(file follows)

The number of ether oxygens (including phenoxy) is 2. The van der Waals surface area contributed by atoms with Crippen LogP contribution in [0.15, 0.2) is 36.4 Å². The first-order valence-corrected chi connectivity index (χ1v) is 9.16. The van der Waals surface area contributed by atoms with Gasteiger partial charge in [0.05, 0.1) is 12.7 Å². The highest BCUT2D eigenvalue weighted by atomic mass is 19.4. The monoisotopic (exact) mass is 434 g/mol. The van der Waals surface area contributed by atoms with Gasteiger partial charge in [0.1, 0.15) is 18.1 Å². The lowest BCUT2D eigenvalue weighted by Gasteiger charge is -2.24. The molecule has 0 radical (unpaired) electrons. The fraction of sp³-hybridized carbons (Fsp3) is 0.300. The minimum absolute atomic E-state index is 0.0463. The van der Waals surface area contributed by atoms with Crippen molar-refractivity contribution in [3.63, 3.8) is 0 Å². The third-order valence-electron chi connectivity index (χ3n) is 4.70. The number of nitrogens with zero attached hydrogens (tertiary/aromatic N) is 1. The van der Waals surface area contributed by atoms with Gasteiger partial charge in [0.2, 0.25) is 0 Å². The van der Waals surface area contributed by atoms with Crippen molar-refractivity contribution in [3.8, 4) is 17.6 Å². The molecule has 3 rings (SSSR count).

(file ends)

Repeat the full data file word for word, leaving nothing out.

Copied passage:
The number of ether oxygens (including phenoxy) is 2. The van der Waals surface area contributed by atoms with Crippen LogP contribution in [0.15, 0.2) is 36.4 Å². The first-order valence-corrected chi connectivity index (χ1v) is 9.16. The van der Waals surface area contributed by atoms with Gasteiger partial charge in [0.05, 0.1) is 12.7 Å². The highest BCUT2D eigenvalue weighted by atomic mass is 19.4. The monoisotopic (exact) mass is 434 g/mol. The van der Waals surface area contributed by atoms with Gasteiger partial charge in [0.1, 0.15) is 18.1 Å². The lowest BCUT2D eigenvalue weighted by Gasteiger charge is -2.24. The molecule has 0 radical (unpaired) electrons. The fraction of sp³-hybridized carbons (Fsp3) is 0.300. The minimum absolute atomic E-state index is 0.0463. The van der Waals surface area contributed by atoms with Crippen molar-refractivity contribution in [3.63, 3.8) is 0 Å². The third-order valence-electron chi connectivity index (χ3n) is 4.70. The number of nitrogens with zero attached hydrogens (tertiary/aromatic N) is 1. The van der Waals surface area contributed by atoms with Gasteiger partial charge in [0.2, 0.25) is 0 Å². The van der Waals surface area contributed by atoms with Crippen molar-refractivity contribution in [3.8, 4) is 17.6 Å². The molecule has 3 rings (SSSR count).